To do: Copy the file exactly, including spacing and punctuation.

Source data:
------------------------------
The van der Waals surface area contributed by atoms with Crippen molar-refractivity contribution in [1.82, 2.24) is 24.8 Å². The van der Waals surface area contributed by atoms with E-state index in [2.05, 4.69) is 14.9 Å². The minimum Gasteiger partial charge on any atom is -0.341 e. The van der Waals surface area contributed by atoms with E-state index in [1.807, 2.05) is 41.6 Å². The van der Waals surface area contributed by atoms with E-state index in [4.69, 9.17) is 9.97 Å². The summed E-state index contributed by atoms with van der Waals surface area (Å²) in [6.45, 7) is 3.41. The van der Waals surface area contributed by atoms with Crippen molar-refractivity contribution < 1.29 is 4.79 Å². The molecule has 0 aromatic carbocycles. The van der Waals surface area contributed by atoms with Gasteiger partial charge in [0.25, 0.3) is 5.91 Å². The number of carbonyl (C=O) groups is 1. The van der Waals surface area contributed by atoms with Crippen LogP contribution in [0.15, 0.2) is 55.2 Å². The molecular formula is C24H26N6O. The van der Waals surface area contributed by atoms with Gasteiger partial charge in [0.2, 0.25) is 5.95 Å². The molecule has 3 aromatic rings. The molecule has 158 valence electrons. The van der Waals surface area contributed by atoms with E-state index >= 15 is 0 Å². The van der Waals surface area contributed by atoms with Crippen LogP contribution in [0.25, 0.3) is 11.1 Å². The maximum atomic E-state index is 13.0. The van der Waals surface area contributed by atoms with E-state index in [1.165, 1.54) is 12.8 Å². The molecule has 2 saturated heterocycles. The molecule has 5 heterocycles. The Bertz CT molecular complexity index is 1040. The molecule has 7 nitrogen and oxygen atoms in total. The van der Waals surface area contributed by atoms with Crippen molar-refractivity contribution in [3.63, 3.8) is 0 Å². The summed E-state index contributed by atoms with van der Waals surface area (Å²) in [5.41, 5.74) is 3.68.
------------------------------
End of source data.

The van der Waals surface area contributed by atoms with Crippen molar-refractivity contribution in [1.82, 2.24) is 24.8 Å². The van der Waals surface area contributed by atoms with E-state index in [2.05, 4.69) is 14.9 Å². The minimum Gasteiger partial charge on any atom is -0.341 e. The van der Waals surface area contributed by atoms with E-state index in [1.807, 2.05) is 41.6 Å². The van der Waals surface area contributed by atoms with E-state index in [4.69, 9.17) is 9.97 Å². The summed E-state index contributed by atoms with van der Waals surface area (Å²) in [6.45, 7) is 3.41. The van der Waals surface area contributed by atoms with Crippen molar-refractivity contribution < 1.29 is 4.79 Å². The molecule has 0 aromatic carbocycles. The van der Waals surface area contributed by atoms with Gasteiger partial charge in [0.25, 0.3) is 5.91 Å². The number of carbonyl (C=O) groups is 1. The van der Waals surface area contributed by atoms with Crippen LogP contribution in [0.15, 0.2) is 55.2 Å². The molecular formula is C24H26N6O. The van der Waals surface area contributed by atoms with Gasteiger partial charge in [0.2, 0.25) is 5.95 Å². The molecule has 3 aromatic rings. The molecule has 158 valence electrons. The van der Waals surface area contributed by atoms with E-state index >= 15 is 0 Å². The van der Waals surface area contributed by atoms with Crippen LogP contribution in [0.25, 0.3) is 11.1 Å². The maximum atomic E-state index is 13.0. The van der Waals surface area contributed by atoms with E-state index in [1.165, 1.54) is 12.8 Å². The molecule has 2 saturated heterocycles. The molecule has 5 heterocycles. The Bertz CT molecular complexity index is 1040. The molecule has 7 nitrogen and oxygen atoms in total. The van der Waals surface area contributed by atoms with Crippen molar-refractivity contribution in [3.63, 3.8) is 0 Å². The summed E-state index contributed by atoms with van der Waals surface area (Å²) in [5.41, 5.74) is 3.68.